- Delachat F, Carrada M, Ferblantier G, Grob J-J, Slaoui A: Properties of silicon nanoparticles embedded in SiN x deposited by microwave-PECVD. Nanotechnology 2009, 20: 415608. 10.1088/0957-4484/20/41/415608View ArticleGoogle Scholar
- Rezgui B, Sibai A, Nychyporuk T, Lemiti M, Bremond G, Maestre D, Palais O: Effect of total pressure on the formation and size evolution of silicon quantum dots in silicon nitride films. Appl Phys Lett 2010, 96: 183105. 10.1063/1.3427386View ArticleGoogle Scholar
- Keita A-S, En Naciri A, Delachat F, Carrada M, Ferblantier G, Slaoui A: Spectroscopic ellipsometry investigation of the optical properties of nanostructured Si/SiN x films. J Appl Phys 2010, 107: 093516. 10.1063/1.3331551View ArticleGoogle Scholar
- Zalloum OHY, Flynn M, Roschuk T, Wojcik J, Irving E, Mascher P: Laser photoluminescence spectrometer based on charge-coupled device detection for silicon-based photonics. Rev Sci Instrum 2006, 77: 023907. 10.1063/1.2173030View ArticleGoogle Scholar
- Wilson PRJ, Roschuk T, Zalloum OHY, Wojcik J, Mascher P: The Effects of Deposition and Processing Parameters on the Electronic Structure and Photoluminescence from Nitride-Passivated Silicon Nanoclusters. ECS Trans 2009, 16(21):33.View ArticleGoogle Scholar
- Wilson PRJ, Roschuk T, Dunn K, Normand E, Chelomentsev E, Wojcik J, Mascher P: Effect of Annealing Time on the Growth, Structure, and Luminescence of Nitride-Passivated Silicon Nanoclusters. ECS Trans 2010, 28(3):51.View ArticleGoogle Scholar
- Regier T, Krochak J, Sham TK, Hu YF, Thompson J, Blyth RIR: Performance and capabilities of the Canadian Dragon: The SGM beamline at the Canadian Light Source. Nucl Instrum Meth Phys Res A 2007, 582: 93. 10.1016/j.nima.2007.08.071View ArticleGoogle Scholar
- Hu YF, Zuin L, Wright G, Igarashi R, McKibben M, Wilson T, Chen SY, Johnson T, Maxwell D, Yates BW, Sham TK, Reininger R: Commissioning and performance of the variable line spacing plane grating monochromator beamline at the Canadian Light Source. Rev Sci Instrum 2007, 78: 083109. 10.1063/1.2778613View ArticleGoogle Scholar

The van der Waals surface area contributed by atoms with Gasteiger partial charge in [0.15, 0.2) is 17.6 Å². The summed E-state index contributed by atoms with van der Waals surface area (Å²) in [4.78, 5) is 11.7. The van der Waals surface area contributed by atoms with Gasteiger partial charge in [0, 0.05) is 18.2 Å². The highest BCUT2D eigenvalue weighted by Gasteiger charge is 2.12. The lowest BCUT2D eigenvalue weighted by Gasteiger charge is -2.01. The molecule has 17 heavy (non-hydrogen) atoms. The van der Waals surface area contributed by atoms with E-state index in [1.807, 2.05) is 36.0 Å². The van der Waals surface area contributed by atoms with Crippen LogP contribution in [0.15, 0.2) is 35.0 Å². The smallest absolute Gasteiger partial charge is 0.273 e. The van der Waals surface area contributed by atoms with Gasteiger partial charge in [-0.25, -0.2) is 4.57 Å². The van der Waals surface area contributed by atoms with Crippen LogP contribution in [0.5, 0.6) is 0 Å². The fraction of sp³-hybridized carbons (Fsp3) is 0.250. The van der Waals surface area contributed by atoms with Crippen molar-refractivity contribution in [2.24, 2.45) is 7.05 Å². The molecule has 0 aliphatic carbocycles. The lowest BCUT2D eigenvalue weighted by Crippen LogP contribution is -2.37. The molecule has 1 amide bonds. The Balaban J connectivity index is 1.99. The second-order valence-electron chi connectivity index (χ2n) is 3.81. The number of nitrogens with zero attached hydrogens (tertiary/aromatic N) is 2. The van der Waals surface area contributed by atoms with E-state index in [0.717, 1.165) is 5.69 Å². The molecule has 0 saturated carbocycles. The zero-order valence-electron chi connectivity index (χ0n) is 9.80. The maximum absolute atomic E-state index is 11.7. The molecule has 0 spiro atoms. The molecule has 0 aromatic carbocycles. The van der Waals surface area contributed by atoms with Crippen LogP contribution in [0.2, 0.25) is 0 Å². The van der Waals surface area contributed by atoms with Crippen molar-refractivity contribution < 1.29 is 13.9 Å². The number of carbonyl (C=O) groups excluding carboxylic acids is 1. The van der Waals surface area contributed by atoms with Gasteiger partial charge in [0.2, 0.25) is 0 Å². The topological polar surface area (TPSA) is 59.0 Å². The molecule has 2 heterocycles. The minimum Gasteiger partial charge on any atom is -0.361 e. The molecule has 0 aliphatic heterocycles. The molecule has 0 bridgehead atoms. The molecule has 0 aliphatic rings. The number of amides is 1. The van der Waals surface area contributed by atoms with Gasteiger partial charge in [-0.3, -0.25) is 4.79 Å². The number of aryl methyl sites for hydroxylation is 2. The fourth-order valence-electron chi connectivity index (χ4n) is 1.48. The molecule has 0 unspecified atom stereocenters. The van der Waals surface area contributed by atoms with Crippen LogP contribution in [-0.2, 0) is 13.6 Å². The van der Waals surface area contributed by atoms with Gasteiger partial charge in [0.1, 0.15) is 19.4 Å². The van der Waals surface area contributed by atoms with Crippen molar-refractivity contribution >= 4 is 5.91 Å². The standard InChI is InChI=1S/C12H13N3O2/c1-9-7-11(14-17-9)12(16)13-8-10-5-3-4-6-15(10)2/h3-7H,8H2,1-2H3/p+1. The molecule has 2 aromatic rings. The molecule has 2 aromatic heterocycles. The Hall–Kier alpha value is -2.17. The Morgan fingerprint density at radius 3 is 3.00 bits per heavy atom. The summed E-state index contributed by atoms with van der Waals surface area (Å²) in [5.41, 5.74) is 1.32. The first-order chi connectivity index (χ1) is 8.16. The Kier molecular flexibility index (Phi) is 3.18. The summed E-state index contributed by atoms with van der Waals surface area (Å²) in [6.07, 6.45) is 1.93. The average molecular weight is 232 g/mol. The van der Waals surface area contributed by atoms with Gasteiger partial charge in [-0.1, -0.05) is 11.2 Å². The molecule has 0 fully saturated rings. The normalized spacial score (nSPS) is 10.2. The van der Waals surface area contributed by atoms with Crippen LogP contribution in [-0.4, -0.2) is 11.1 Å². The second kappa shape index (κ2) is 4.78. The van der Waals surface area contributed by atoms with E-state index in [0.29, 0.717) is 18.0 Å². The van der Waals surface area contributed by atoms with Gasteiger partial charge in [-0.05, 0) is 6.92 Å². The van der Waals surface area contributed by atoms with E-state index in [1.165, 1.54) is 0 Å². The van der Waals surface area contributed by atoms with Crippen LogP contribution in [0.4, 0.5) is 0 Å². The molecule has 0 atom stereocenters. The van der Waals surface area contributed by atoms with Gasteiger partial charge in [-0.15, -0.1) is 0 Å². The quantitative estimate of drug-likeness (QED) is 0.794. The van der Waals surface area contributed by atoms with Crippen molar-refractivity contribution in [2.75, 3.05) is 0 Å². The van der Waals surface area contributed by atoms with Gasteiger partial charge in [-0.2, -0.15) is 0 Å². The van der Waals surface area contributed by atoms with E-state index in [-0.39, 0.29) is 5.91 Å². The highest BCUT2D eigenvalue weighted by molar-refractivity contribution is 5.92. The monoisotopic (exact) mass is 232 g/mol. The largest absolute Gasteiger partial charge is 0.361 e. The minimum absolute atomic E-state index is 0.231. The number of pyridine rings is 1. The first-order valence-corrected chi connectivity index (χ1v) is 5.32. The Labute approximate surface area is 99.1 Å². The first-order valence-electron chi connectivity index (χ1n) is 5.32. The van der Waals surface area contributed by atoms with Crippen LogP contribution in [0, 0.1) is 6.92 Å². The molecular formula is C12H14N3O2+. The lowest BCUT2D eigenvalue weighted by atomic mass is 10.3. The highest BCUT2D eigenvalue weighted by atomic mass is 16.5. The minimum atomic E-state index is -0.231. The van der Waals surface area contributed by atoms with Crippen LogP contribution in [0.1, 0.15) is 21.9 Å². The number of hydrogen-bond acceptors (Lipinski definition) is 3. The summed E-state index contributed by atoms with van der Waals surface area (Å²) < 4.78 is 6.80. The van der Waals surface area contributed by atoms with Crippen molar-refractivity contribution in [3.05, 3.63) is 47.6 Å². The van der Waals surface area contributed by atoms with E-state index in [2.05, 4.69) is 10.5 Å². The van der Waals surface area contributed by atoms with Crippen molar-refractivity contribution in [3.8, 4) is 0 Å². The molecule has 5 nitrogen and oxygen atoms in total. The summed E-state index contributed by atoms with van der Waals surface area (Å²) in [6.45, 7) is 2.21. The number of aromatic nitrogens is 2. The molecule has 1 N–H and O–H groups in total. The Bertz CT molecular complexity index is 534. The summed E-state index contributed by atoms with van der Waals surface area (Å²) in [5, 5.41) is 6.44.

- Mayer M: SIMNRA User's Guide, Report IPP 9/113. Garching, Germany: Max-Planck-Institut für Plasmaphysik; 1997.Google Scholar
- Daldosso N, Das G, Larcheri S, Mariotto G, Dalba G, Pavesi L, Irrera A, Priolo F, Iacona F, Rocca F: Silicon nanocrystal formation in annealed silicon-rich silicon oxide films prepared by plasma enhanced chemical vapor deposition. J Appl Phys 2007, 101: 113510. 10.1063/1.2740335View ArticleGoogle Scholar
- Sham TK, Jiang DT, Coulthard I, Lorimer JW, Feng XH, Tan KH, Frigo SP, Rosenberg RA, Houghton DC, Bryskiewicz B: Origin of luminescence from porous silicon deduced by synchrotron-light-induced optical luminescence. Nature 1993, 363: 331. 10.1038/363331a0View ArticleGoogle Scholar
- Coulthard I, Sham TK: Luminescence from porous silicon: an optical X-ray absorption fine structures study at the Si L 3,2 -edge. Solid State Commun 1999, 110: 203. 10.1016/S0038-1098(99)00045-9View ArticleGoogle Scholar
- Hu YF, Tan KH, Kim PS, Zhang P, Naftel SJ, Sham TK, Coulthard I, Yates BW: Soft x-ray excited optical luminescence: Some recent applications. Rev Sci Instrum 2002, 73: 1379. 10.1063/1.1436540View ArticleGoogle Scholar
- Sammynaiken R, Naftel SJ, Sham TK, Cheah KW, Averboukh B, Huber R, Shen YR, Qin GG, Ma ZC, Zong WH: Structure and electronic properties of SiO 2 /Si multilayer superlattices: Si K edge and L 3,2 edge x-ray absorption fine structure study. J Appl Phys 2002, 92: 3000. 10.1063/1.1501742View ArticleGoogle Scholar
- Hessel CM, Henderson EJ, Kelly JA, Cavell RG, Sham TK, Veinot JG: Origin of Luminescence from Silicon Nanocrystals: a Near Edge X-ray Absorption Fine Structure (NEXAFS) and X-ray Excited Optical Luminescence (XEOL) Study of Oxide-Embedded and Free-Standing Systems. J Phys Chem C 2008, 112: 14247. 10.1021/jp802095jView ArticleGoogle Scholar
- Kasrai M, Lennard WN, Brunner RW, Bancroft GM, Bardwell JA, Tan KH: Sampling depth of total electron and fluorescence measurements in Si L- and K-edge absorption spectroscopy. Appl Surf Sci 1996, 99: 303. 10.1016/0169-4332(96)00454-0View ArticleGoogle Scholar
- Sham TK, Naftel SJ, Coulthard I: Chemical Applications of Synchrotron Radiation. River Edge, NJ: World Scientific; 2002.Google Scholar
- Deshpande SV, Gulari E, Brown SW, Rand SC: Optical properties of silicon nitride films deposited by hot filament chemical vapor deposition. J Appl Phys 1995, 77: 6534. 10.1063/1.359062View ArticleGoogle Scholar
This article is published under license to BioMed Central Ltd. This is an Open Access article distributed under the terms of the Creative Commons Attribution License (http://creativecommons.org/licenses/by/2.0), which permits unrestricted use, distribution, and reproduction in any medium, provided the original work is properly cited.